America is one of the only countries in the world where individuals can own firearms with little to no government intervention. 

If you want to open up your own gun shop, you can do so with relative ease in many states — like New Hampshire! All you need to do is get your Federal Firearms License (FFL).

An FFL allows you to sell firearms such as handguns, long guns, ammo, and other NFA items. You may also sell firearms at gun shows with your FFL.

As long as you have an active FFL and follow all Federal and State laws, you’ll be able to serve your community as a gun dealer in no time.

In this article, we will discuss: 

  • FFL Cost
  • Steps to getting your FFL in New Hampshire
  • Federal Requirements for an FFL
  • New Hampshire State Requirements for an FFL 
  • New Hampshire Local (City/Town) FFL Requirements
  • FAQs and additional resources

FFL Cost in New Hampshire

How much does an FFL cost? An FFL in New Hampshire costs between $30-$200 for the first 3 years. This cost is not state-specific and varies based on the license type.

When you fill out an FFL application with the Bureau of Alcohol, Tobacco, Firearms, and Explosives (ATF), you choose from several license types. 

The license types vary in price depending on the functions you, as a licensee, intend to perform. This includes whether the licensee is just trying to sell a few handguns, incorporate gunsmithing, or handle NFA items, for example. 

Each of these activities requires a different type of license for which the application fees range in price.

FFL License Cost by Type

FFL LicenseApplicationRenewalYears
Type 01$200$903
Type 02$200$903
Type 03$30$303
Type 06$30$303
Type 07$150$1503
Type 08$150$1503
Type 09$3,000$3,0003
Type 10$3,000$3,0003
Type 11$3,000$3,0003

To handle NFA items (such as silencers, short-barrel rifles, machine guns, destructive devices, etc.), you must pay additional costs in the form of an SOT license registration.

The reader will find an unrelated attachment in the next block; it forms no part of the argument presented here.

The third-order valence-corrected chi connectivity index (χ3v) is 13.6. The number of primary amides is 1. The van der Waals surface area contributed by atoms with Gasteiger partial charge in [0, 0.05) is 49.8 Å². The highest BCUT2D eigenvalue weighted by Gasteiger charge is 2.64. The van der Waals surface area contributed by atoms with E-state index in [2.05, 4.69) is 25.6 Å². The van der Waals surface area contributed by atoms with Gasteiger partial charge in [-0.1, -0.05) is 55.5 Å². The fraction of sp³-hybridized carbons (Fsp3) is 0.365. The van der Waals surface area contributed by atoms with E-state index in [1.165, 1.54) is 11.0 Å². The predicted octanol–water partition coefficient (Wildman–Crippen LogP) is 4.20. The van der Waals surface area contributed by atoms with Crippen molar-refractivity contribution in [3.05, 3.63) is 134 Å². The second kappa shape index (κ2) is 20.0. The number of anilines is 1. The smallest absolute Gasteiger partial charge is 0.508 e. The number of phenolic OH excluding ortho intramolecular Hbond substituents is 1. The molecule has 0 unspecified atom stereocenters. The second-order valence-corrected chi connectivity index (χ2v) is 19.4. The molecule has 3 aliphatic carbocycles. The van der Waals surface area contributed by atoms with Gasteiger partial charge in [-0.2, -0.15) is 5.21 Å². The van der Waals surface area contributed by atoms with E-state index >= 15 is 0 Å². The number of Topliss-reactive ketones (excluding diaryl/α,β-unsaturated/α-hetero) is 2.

Steps to Getting Your FFL

To get your FFL in New Hampshire, you need to:

  1. Ensure you meet the federal requirements for an FFL
  2. Choose your FFL type
  3. Take an FFL course
  4. Submit your FFL application forms

Step 1: Ensure You Meet FFL Federal Requirements

First, you need to make sure that you meet all Federal and state requirements. These are the same for all 50 states (more on that below). 

Step 2: Choose Your FFL Type

Second, ensure you apply for the appropriate FFL type. Depending on your business intentions, you will need to make sure you choose the license type that will allow you to lawfully operate. 

Most FFL dealers operate under a Type 01 license (for most firearms dealers and gunsmiths) or a Type 07 license (for manufacturing). You can both manufacture and sell firearms with a Type 07 license.

To determine what type of FFL best suits your needs, read this article, where we break it down.

Some types of firearms and accessories require you to be an SOT (Special Occupational Taxpayer). You’ll apply as an SOT after being assigned your FFL number.

You’ll need to be an SOT if you plan to sell these NFA items:

  • Silencers
  • Full-auto machine guns
  • Short-barreled rifles (rifles with a barrel shorter than 16″ or an overall length under 26″)
  • Short-barreled shotguns (shotguns with a barrel shorter than 18″ or an overall length under 26″)
  • Destructive devices (grenades, mines, bombs, etc.)
  • Any other weapons (pen guns, specific special handguns, etc.)

The table below describes each FFL License type and which SOT Class you’ll need to apply for after getting your FFL to sell firearms covered under the NFA.

We cover all of the specifics of SOT classes and the NFA in our Get Your FFL Course.

FFL License Types

FFL License TypeFFL License PurposeSOT Class
Type 01 FFLDealer/Gunsmith of Firearms3
Type 02 FFLPawnbroker/Dealer of Firearms3
Type 03 FFLCollector of Firearmsn/a
Type 06 FFLManufacturer of Ammunitionn/a
Type 07 FFLManufacturer/Dealer of Firearms and Ammunition2
Type 08 FFLImporter/Dealer of Firearms1
Type 09 FFL Dealer of Destructive Devices3
Type 10 FFLManufacturer/Dealer of Destructive Devices2
Type 11 FFLImporter/Dealer of Destructive Devices1

Step 3: Take an FFL Course

The next, and arguably most important step, is to take an FFL course from a qualified instructor.